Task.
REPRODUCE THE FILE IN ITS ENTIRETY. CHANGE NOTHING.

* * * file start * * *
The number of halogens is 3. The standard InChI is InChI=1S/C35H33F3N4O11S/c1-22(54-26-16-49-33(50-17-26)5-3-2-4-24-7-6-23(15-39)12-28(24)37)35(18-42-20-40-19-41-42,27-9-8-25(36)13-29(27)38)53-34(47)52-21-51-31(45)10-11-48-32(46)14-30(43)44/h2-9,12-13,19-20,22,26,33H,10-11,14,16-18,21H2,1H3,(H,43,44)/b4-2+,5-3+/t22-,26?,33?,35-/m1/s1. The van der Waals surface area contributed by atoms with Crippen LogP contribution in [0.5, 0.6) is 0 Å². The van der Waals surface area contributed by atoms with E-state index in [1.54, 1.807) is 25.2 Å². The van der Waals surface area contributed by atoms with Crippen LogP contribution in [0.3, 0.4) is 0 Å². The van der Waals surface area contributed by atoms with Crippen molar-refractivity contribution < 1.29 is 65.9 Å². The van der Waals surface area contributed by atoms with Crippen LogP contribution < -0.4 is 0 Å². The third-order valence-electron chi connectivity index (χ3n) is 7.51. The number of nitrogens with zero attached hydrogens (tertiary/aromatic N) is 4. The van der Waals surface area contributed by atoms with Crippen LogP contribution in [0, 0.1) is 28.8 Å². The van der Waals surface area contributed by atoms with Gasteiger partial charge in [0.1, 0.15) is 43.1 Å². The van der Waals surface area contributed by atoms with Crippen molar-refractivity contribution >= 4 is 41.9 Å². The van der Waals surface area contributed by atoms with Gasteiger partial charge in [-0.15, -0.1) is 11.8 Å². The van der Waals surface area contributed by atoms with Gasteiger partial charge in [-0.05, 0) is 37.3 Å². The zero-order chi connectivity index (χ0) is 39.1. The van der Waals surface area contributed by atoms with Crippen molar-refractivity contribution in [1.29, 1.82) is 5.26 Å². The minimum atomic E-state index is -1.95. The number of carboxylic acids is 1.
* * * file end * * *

The number of halogens is 3. The standard InChI is InChI=1S/C35H33F3N4O11S/c1-22(54-26-16-49-33(50-17-26)5-3-2-4-24-7-6-23(15-39)12-28(24)37)35(18-42-20-40-19-41-42,27-9-8-25(36)13-29(27)38)53-34(47)52-21-51-31(45)10-11-48-32(46)14-30(43)44/h2-9,12-13,19-20,22,26,33H,10-11,14,16-18,21H2,1H3,(H,43,44)/b4-2+,5-3+/t22-,26?,33?,35-/m1/s1. The van der Waals surface area contributed by atoms with Crippen LogP contribution in [0.5, 0.6) is 0 Å². The van der Waals surface area contributed by atoms with E-state index in [1.54, 1.807) is 25.2 Å². The van der Waals surface area contributed by atoms with Crippen LogP contribution in [0.3, 0.4) is 0 Å². The van der Waals surface area contributed by atoms with Crippen molar-refractivity contribution < 1.29 is 65.9 Å². The van der Waals surface area contributed by atoms with Crippen LogP contribution < -0.4 is 0 Å². The third-order valence-electron chi connectivity index (χ3n) is 7.51. The number of nitrogens with zero attached hydrogens (tertiary/aromatic N) is 4. The van der Waals surface area contributed by atoms with Crippen LogP contribution in [0, 0.1) is 28.8 Å². The van der Waals surface area contributed by atoms with Gasteiger partial charge in [0.1, 0.15) is 43.1 Å². The van der Waals surface area contributed by atoms with Crippen molar-refractivity contribution >= 4 is 41.9 Å². The van der Waals surface area contributed by atoms with Gasteiger partial charge in [-0.15, -0.1) is 11.8 Å². The van der Waals surface area contributed by atoms with Gasteiger partial charge in [-0.05, 0) is 37.3 Å². The zero-order chi connectivity index (χ0) is 39.1. The van der Waals surface area contributed by atoms with Crippen molar-refractivity contribution in [1.29, 1.82) is 5.26 Å². The minimum atomic E-state index is -1.95. The number of carboxylic acids is 1.